Primates and Cetaceans

Field Research and Conservation of Complex Mammalian Societies

  • Juichi Yamagiwa
  • Leszek Karczmarski

Part of the Primatology Monographs book series (PrimMono)

Table of contents

  1. Front Matter
    Pages i-xv
  2. Social Ecology

  3. Life History and Social Evolution

    1. Front Matter
      Pages 127-127
    2. Yukio Takahata, Naoki Koyama, Shin’ichiro Ichino, Naomi Miyamoto, Takayo Soma, Masayuki Nakamichi
      Pages 129-147
    3. Juichi Yamagiwa, Yukiko Shimooka, David S. Sprague
      Pages 173-206
    4. Warren Y. Brockelman, Anuttara Nathalang, David B. Greenberg, Udomlux Suwanvecho
      Pages 213-230
  4. Demography, Genetics, and Issues in Conservation

    1. Front Matter
      Pages 231-231
    2. Elizabeth A. Williamson
      Pages 273-287
    3. Victoria Tornero, Teresa J. Sylvina, Randall S. Wells, Jatinder Singh
      Pages 309-332
  5. Selected Topics in Comparative Behavior

    1. Front Matter
      Pages 333-333
    2. Margaret A. Stanton, Janet Mann
      Pages 345-354
    3. Michio Nakamura, Mai Sakai
      Pages 355-383
    4. Takeshi Furuichi, Richard Connor, Chie Hashimoto
      Pages 385-408
  6. Back Matter
    Pages 433-439

About this book


In this book, the editors present a view of the socioecology of primates and cetaceans in a comparative perspective to elucidate the social evolution of highly intellectual mammals in terrestrial and aquatic environments. Despite obvious differences in morphology and eco-physiology, there are many cases of comparable, sometimes strikingly similar patterns of sociobehavioral complexity. A number of long-term field studies have accumulated a substantial amount of data on the life history of various taxa, foraging ecology, social and sexual relationships, demography, and various patterns of behavior: from dynamic fission–fusion to long-term stable societies; from male-bonded to bisexually-bonded to matrilineal groups.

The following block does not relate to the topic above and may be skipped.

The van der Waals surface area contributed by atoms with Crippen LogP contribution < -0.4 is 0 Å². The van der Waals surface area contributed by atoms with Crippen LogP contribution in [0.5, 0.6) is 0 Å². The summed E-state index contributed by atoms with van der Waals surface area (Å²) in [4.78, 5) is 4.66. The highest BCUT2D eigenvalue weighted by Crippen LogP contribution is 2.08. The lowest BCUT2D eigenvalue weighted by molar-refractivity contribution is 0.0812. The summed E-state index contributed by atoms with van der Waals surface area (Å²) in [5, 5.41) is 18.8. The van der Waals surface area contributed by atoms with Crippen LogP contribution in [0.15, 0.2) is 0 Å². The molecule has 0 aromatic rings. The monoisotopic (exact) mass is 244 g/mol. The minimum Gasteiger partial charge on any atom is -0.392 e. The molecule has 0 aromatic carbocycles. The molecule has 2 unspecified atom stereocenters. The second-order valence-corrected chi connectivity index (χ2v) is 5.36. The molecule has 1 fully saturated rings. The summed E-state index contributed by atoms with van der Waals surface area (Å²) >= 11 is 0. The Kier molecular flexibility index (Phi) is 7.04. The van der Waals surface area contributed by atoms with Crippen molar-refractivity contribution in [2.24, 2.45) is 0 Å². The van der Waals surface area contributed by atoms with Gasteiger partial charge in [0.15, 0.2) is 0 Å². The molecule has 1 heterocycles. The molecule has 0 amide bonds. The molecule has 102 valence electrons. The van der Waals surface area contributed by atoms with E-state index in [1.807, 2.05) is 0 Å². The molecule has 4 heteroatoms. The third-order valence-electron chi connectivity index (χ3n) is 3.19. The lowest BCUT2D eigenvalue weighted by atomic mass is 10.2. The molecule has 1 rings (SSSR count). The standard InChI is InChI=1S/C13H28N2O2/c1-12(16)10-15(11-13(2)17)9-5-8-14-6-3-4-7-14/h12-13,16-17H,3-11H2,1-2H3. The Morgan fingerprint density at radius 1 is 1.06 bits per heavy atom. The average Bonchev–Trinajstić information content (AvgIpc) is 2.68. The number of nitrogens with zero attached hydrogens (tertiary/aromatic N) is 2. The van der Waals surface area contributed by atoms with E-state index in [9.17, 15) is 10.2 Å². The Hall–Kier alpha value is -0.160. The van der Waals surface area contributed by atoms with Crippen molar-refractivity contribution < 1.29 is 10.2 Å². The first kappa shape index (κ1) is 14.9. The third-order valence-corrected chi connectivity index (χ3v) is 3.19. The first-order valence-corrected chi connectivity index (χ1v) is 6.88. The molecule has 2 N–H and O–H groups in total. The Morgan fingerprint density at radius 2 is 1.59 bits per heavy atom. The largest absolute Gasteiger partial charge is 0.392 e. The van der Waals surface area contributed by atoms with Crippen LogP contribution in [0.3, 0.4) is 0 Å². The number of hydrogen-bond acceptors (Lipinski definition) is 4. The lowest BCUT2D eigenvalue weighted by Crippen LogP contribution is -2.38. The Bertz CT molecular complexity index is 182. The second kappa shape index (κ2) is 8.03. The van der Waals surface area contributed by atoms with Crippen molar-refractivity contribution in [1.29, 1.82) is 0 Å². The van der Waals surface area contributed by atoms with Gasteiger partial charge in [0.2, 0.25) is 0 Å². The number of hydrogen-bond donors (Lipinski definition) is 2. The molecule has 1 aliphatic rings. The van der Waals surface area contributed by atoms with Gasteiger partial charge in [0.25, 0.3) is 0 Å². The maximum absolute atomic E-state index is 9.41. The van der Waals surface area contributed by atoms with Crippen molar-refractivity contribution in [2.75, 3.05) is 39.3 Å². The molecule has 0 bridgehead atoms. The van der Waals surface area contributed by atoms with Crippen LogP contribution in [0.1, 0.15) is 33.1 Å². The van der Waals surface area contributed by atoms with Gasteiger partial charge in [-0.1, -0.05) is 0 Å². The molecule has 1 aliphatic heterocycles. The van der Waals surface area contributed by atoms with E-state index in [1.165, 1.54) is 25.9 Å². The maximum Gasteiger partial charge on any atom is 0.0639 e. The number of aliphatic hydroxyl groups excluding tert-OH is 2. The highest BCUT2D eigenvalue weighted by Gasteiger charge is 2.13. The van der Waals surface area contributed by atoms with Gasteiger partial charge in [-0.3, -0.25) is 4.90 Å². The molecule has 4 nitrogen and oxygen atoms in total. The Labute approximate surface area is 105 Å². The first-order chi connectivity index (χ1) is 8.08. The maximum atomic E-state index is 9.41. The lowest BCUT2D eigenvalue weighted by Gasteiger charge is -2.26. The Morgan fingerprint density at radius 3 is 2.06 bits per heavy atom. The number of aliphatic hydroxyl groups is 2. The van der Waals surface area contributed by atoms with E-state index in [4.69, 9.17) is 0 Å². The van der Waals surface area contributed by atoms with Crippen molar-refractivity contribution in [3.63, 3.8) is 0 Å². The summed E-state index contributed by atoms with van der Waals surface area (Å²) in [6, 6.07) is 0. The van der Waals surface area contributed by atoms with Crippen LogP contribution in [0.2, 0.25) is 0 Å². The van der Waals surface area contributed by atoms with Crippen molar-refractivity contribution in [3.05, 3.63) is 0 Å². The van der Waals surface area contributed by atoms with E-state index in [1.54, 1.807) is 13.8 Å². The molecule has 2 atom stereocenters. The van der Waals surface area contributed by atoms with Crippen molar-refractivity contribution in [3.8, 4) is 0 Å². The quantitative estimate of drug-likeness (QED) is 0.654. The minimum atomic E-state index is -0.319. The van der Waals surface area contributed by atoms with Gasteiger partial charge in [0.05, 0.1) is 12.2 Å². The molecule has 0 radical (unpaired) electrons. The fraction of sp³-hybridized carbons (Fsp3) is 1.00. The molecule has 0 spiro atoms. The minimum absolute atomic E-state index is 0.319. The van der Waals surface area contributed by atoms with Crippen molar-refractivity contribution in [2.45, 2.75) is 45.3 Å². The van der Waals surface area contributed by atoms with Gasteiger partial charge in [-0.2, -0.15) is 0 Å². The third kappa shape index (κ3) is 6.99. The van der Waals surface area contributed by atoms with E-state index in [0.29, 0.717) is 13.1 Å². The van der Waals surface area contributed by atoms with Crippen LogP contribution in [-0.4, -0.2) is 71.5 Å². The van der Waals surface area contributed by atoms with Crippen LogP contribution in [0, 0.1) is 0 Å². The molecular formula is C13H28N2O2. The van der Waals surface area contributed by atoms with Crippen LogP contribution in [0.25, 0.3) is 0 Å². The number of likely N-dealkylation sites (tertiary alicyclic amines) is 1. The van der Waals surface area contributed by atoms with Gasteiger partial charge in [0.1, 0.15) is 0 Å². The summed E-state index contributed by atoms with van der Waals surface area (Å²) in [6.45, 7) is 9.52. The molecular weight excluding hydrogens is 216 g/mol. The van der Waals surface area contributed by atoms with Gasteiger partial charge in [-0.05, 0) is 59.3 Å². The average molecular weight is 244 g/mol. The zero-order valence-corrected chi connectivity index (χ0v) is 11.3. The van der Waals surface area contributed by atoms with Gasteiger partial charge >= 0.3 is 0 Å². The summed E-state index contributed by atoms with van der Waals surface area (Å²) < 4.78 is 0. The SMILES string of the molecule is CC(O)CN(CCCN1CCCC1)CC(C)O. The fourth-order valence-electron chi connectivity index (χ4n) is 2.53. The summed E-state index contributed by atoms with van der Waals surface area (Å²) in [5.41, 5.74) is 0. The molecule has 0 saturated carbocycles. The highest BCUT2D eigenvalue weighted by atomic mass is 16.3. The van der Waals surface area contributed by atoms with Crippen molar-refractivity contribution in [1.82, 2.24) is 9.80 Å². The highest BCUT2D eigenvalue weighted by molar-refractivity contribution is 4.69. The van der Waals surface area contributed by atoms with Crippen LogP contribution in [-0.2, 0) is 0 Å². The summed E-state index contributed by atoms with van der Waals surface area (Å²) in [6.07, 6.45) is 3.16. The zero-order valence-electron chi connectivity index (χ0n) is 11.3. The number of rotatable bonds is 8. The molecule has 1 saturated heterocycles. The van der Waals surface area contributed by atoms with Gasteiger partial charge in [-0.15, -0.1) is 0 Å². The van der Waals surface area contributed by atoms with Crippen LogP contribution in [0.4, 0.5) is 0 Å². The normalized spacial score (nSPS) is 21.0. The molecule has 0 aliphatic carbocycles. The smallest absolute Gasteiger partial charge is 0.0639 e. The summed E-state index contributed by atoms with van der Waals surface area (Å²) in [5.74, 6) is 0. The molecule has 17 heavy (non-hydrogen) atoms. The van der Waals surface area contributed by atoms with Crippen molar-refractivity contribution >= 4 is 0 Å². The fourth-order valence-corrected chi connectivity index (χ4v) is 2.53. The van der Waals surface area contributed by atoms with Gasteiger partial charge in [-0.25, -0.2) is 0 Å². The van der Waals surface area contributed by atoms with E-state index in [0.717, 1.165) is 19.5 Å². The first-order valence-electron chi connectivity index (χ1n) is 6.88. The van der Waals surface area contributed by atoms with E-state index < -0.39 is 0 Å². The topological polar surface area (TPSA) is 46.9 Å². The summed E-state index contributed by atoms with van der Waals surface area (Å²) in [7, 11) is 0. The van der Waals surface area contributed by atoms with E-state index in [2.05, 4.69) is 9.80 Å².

Primatologists and cetologists have come together to provide four evolutionary themes: (1) social complexity and behavioral plasticity, (2) life history strategies and social evolution, (3) the interface between behavior, demography, and conservation, and (4) selected topics in comparative behavior. These comparisons of taxa that are evolutionarily distant but live in comparable complex sociocognitive environments boost our appreciation of their sophisticated mammalian societies and can advance our understanding of the ecological factors that have shaped their social evolution. This knowledge also facilitates a better understanding of the day-to-day challenges these animals face in the human-dominated world and may improve the capacity and effectiveness of our conservation efforts.



Behavioral plasticity Complex societies of mammals Life history Social behavior Socioecology of dolphins

Editors and affiliations

  • Juichi Yamagiwa
    • 1
  • Leszek Karczmarski
    • 2
  1. 1.Graduate School of Science Laboratory of Human Evolution StudiesKyoto UniversityKyotoJapan
  2. 2.The Swire Institute of Marine Science School of Biological SciencesThe University of Hong KongShek OHong Kong SAR

Bibliographic information